Dr Yates’ analysis, based on 2015 ABS data on household incomes, homelessness and the latest figures on rental stress, showed that NSW needs 5000 new social housing homes a year and 7500 affordable homes at below market rent for people
experiencing rental stress.
CHIA NSW chief executive Wendy Hayhurst said this amount of additional social housing would return the proportion of social housing to six per cent of all NSW housing –the same levels as 20 years ago. The new build rate would also see 2.5 per cent of rental properties in the state comprising affordable housing.
“To put that into perspective, England expects 40 per cent of its new housing will be affordable housing and New York is working towards 30 per cent of all new housing being affordable housing by 2026,” Ms Hayhurst said.
The UK also has a massive shortfall in terms of social and affordable housing. Mr Orr said the shortfall of around four million homes had been “building up for years”.
There is also a shortfall in housing stock overall. He said to keep up with its growing population the UK should have been building around 250,000 new homes a year for the past 40 years.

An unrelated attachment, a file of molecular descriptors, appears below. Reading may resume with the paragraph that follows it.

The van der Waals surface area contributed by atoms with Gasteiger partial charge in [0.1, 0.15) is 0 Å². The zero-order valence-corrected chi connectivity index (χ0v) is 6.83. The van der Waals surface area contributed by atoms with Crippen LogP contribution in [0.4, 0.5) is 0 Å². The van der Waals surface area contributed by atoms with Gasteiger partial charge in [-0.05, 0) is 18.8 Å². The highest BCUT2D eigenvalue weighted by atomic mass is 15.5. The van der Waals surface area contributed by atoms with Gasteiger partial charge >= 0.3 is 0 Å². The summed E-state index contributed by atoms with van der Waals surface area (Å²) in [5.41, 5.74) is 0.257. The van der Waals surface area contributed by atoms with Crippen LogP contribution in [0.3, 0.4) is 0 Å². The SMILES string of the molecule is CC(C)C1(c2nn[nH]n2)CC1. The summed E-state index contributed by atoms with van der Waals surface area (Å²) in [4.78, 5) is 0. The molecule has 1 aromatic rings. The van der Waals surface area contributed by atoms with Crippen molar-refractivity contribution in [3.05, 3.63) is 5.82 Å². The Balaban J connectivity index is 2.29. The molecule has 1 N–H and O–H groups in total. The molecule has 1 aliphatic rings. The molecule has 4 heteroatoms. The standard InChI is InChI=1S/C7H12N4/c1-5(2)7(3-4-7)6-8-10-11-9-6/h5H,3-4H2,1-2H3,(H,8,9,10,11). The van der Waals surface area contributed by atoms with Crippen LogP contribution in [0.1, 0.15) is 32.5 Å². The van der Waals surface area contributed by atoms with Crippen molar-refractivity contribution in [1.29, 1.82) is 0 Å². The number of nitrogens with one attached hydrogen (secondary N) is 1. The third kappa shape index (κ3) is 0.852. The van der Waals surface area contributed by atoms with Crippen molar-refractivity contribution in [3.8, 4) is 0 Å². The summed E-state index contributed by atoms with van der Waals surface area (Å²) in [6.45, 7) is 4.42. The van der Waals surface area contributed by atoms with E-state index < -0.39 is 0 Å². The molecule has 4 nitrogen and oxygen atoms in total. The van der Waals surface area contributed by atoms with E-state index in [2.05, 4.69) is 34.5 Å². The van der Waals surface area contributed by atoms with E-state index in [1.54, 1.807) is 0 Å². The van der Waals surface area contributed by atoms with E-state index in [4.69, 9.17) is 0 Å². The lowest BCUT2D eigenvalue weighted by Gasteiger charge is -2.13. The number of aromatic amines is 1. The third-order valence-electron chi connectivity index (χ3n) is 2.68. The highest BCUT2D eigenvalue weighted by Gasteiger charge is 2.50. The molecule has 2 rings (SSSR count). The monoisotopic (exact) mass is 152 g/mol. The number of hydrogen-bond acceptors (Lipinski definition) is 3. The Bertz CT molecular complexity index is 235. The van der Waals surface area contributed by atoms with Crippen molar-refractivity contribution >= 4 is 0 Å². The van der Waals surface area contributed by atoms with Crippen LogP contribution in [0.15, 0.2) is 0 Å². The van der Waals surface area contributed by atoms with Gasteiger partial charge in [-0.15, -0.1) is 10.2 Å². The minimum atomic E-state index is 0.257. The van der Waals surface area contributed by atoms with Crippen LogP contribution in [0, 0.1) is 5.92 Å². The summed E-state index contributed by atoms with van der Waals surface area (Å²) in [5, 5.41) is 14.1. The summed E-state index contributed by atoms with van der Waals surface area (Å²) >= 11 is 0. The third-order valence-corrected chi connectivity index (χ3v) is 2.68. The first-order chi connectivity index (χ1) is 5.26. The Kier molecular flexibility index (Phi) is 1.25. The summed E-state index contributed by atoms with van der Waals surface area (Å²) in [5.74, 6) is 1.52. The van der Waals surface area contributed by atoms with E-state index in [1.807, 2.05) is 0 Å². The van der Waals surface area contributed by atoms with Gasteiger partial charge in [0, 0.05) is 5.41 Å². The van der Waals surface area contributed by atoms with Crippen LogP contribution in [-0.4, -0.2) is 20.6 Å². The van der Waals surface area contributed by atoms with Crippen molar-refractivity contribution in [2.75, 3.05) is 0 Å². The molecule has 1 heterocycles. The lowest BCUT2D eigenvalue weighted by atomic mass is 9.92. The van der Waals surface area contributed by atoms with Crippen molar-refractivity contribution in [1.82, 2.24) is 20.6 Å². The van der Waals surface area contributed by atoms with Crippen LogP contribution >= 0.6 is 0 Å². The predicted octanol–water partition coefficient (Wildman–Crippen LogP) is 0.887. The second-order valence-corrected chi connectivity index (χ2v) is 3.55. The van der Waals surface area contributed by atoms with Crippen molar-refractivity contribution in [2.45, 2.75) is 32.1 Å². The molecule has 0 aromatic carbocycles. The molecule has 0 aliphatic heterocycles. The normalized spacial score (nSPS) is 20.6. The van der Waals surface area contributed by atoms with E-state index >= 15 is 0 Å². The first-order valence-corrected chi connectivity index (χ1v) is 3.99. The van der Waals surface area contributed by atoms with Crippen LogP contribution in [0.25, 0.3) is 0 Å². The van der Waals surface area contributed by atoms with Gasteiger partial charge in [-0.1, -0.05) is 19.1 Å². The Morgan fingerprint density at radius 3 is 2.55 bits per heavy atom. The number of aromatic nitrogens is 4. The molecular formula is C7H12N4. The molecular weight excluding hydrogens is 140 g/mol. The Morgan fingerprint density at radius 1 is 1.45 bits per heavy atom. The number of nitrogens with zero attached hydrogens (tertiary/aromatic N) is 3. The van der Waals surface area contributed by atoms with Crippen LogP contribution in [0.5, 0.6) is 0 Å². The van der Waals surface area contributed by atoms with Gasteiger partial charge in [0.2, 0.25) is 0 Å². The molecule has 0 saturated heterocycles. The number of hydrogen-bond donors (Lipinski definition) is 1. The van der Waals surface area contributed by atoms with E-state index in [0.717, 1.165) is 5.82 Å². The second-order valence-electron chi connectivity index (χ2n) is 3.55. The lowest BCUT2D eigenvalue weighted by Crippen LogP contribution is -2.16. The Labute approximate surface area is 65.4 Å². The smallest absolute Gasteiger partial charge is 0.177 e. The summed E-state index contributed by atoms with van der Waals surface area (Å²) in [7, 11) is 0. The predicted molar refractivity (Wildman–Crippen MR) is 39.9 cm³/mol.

The shortage of properties and the trend for properties in high-value markets purchased by investors looking for the best possible return from rents completes the perfect storm of affordability supply challenges.
It won’t be solved without building new homes, Mr Orr said, and the UK government needs to be spending money on the problem.
Getting in institutional investors
He said his sector was looking at institutional investors to help address the shortfall.
However, this will be “much easier to do at scale” if the government has a long-term strategy in place and undertakes some long-term planning – which currently it isn’t.
Everyone in the sector, including Australia, needs to be asking the question, “What contribution can the states and federal government make?”
One area where the UK sector has been finding some success is through leveraging its asset base.
“In the UK one of the advantages is community housing providers own their own stock; they have an asset they can use to secure long-term borrowing,” Mr Orr said.
Currently, the sector represents£90 billion (AU$160b) of long-term debt accrued over the past 40 years, and has demonstrated it can more than double any public money invested in social and affordable housing.